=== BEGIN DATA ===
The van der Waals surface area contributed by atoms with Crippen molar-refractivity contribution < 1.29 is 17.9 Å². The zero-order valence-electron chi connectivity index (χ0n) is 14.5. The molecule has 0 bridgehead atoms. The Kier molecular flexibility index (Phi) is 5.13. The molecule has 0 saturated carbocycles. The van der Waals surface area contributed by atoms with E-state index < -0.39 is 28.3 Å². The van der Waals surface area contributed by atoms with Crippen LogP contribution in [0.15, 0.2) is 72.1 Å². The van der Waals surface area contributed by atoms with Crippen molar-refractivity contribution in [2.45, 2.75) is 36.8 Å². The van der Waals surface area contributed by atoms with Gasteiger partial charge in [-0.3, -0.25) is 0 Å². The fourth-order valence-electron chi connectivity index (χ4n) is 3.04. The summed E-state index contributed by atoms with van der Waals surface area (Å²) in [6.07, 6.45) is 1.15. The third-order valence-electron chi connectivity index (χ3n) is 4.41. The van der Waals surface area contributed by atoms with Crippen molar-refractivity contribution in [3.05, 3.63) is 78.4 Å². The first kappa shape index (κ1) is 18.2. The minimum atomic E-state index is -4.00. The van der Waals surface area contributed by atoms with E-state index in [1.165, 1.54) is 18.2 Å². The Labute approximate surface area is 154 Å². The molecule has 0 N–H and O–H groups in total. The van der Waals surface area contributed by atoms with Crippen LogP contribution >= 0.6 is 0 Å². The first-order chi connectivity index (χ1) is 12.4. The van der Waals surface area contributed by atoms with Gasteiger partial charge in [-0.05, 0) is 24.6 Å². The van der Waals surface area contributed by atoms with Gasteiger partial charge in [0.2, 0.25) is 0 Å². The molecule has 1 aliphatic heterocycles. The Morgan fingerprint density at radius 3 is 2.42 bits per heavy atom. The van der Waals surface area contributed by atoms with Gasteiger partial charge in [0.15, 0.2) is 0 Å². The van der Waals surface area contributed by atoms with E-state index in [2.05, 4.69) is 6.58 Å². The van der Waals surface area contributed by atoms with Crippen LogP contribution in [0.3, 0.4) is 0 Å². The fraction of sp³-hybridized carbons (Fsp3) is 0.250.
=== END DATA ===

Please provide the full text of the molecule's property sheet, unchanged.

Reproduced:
The van der Waals surface area contributed by atoms with Crippen molar-refractivity contribution < 1.29 is 17.9 Å². The zero-order valence-electron chi connectivity index (χ0n) is 14.5. The molecule has 0 bridgehead atoms. The Kier molecular flexibility index (Phi) is 5.13. The molecule has 0 saturated carbocycles. The van der Waals surface area contributed by atoms with E-state index < -0.39 is 28.3 Å². The van der Waals surface area contributed by atoms with Crippen LogP contribution in [0.15, 0.2) is 72.1 Å². The van der Waals surface area contributed by atoms with Crippen molar-refractivity contribution in [2.45, 2.75) is 36.8 Å². The van der Waals surface area contributed by atoms with Gasteiger partial charge in [-0.3, -0.25) is 0 Å². The fourth-order valence-electron chi connectivity index (χ4n) is 3.04. The summed E-state index contributed by atoms with van der Waals surface area (Å²) in [6.07, 6.45) is 1.15. The third-order valence-electron chi connectivity index (χ3n) is 4.41. The van der Waals surface area contributed by atoms with Crippen molar-refractivity contribution in [3.05, 3.63) is 78.4 Å². The first kappa shape index (κ1) is 18.2. The minimum atomic E-state index is -4.00. The van der Waals surface area contributed by atoms with E-state index in [1.165, 1.54) is 18.2 Å². The Labute approximate surface area is 154 Å². The molecule has 0 N–H and O–H groups in total. The van der Waals surface area contributed by atoms with Crippen LogP contribution >= 0.6 is 0 Å². The first-order chi connectivity index (χ1) is 12.4. The van der Waals surface area contributed by atoms with Gasteiger partial charge in [-0.05, 0) is 24.6 Å². The van der Waals surface area contributed by atoms with Gasteiger partial charge in [0.2, 0.25) is 0 Å². The molecule has 1 aliphatic heterocycles. The Morgan fingerprint density at radius 3 is 2.42 bits per heavy atom. The van der Waals surface area contributed by atoms with Gasteiger partial charge in [0.15, 0.2) is 0 Å². The van der Waals surface area contributed by atoms with E-state index in [2.05, 4.69) is 6.58 Å². The van der Waals surface area contributed by atoms with Crippen LogP contribution in [0.3, 0.4) is 0 Å². The fraction of sp³-hybridized carbons (Fsp3) is 0.250.